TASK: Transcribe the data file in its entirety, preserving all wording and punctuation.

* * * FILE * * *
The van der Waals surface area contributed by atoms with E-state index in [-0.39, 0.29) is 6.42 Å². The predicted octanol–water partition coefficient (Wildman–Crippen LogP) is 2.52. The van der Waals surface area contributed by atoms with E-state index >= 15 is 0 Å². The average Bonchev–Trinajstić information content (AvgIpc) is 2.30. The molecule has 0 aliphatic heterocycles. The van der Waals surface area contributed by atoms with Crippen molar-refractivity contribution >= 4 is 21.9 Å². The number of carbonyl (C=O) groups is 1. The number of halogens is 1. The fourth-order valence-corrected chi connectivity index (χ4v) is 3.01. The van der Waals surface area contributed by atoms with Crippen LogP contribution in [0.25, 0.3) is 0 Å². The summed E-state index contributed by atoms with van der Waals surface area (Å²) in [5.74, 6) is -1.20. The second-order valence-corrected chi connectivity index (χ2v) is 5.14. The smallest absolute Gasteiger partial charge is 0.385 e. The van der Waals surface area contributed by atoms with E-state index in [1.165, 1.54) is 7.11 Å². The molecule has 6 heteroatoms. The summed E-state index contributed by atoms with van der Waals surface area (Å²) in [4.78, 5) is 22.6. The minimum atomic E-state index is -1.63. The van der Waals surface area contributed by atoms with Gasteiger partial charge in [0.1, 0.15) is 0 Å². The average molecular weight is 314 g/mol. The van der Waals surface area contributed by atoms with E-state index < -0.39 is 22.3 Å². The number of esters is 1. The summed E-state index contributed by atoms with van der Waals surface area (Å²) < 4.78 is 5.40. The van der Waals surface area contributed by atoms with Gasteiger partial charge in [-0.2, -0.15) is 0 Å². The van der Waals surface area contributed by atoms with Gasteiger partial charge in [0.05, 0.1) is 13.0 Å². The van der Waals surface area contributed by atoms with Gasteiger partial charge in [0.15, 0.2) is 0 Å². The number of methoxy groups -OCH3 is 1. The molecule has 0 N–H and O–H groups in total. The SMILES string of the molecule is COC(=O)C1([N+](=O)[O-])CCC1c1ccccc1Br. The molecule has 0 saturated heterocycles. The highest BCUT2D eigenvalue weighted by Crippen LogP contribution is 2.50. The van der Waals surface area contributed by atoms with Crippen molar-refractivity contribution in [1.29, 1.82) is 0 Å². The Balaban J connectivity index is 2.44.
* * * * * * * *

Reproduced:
The van der Waals surface area contributed by atoms with E-state index in [-0.39, 0.29) is 6.42 Å². The predicted octanol–water partition coefficient (Wildman–Crippen LogP) is 2.52. The van der Waals surface area contributed by atoms with E-state index >= 15 is 0 Å². The average Bonchev–Trinajstić information content (AvgIpc) is 2.30. The molecule has 0 aliphatic heterocycles. The van der Waals surface area contributed by atoms with Crippen molar-refractivity contribution >= 4 is 21.9 Å². The number of carbonyl (C=O) groups is 1. The number of halogens is 1. The fourth-order valence-corrected chi connectivity index (χ4v) is 3.01. The van der Waals surface area contributed by atoms with Crippen LogP contribution in [0.25, 0.3) is 0 Å². The summed E-state index contributed by atoms with van der Waals surface area (Å²) in [5.74, 6) is -1.20. The second-order valence-corrected chi connectivity index (χ2v) is 5.14. The smallest absolute Gasteiger partial charge is 0.385 e. The van der Waals surface area contributed by atoms with E-state index in [1.165, 1.54) is 7.11 Å². The molecule has 6 heteroatoms. The summed E-state index contributed by atoms with van der Waals surface area (Å²) in [4.78, 5) is 22.6. The minimum atomic E-state index is -1.63. The van der Waals surface area contributed by atoms with Gasteiger partial charge in [0.1, 0.15) is 0 Å². The average molecular weight is 314 g/mol. The van der Waals surface area contributed by atoms with E-state index < -0.39 is 22.3 Å². The number of esters is 1. The summed E-state index contributed by atoms with van der Waals surface area (Å²) < 4.78 is 5.40. The van der Waals surface area contributed by atoms with Gasteiger partial charge in [-0.2, -0.15) is 0 Å². The van der Waals surface area contributed by atoms with Gasteiger partial charge in [0.05, 0.1) is 13.0 Å². The van der Waals surface area contributed by atoms with Gasteiger partial charge in [0.15, 0.2) is 0 Å². The number of methoxy groups -OCH3 is 1. The molecule has 0 N–H and O–H groups in total. The SMILES string of the molecule is COC(=O)C1([N+](=O)[O-])CCC1c1ccccc1Br. The molecule has 0 saturated heterocycles. The highest BCUT2D eigenvalue weighted by Crippen LogP contribution is 2.50. The van der Waals surface area contributed by atoms with Crippen molar-refractivity contribution in [1.29, 1.82) is 0 Å². The Balaban J connectivity index is 2.44.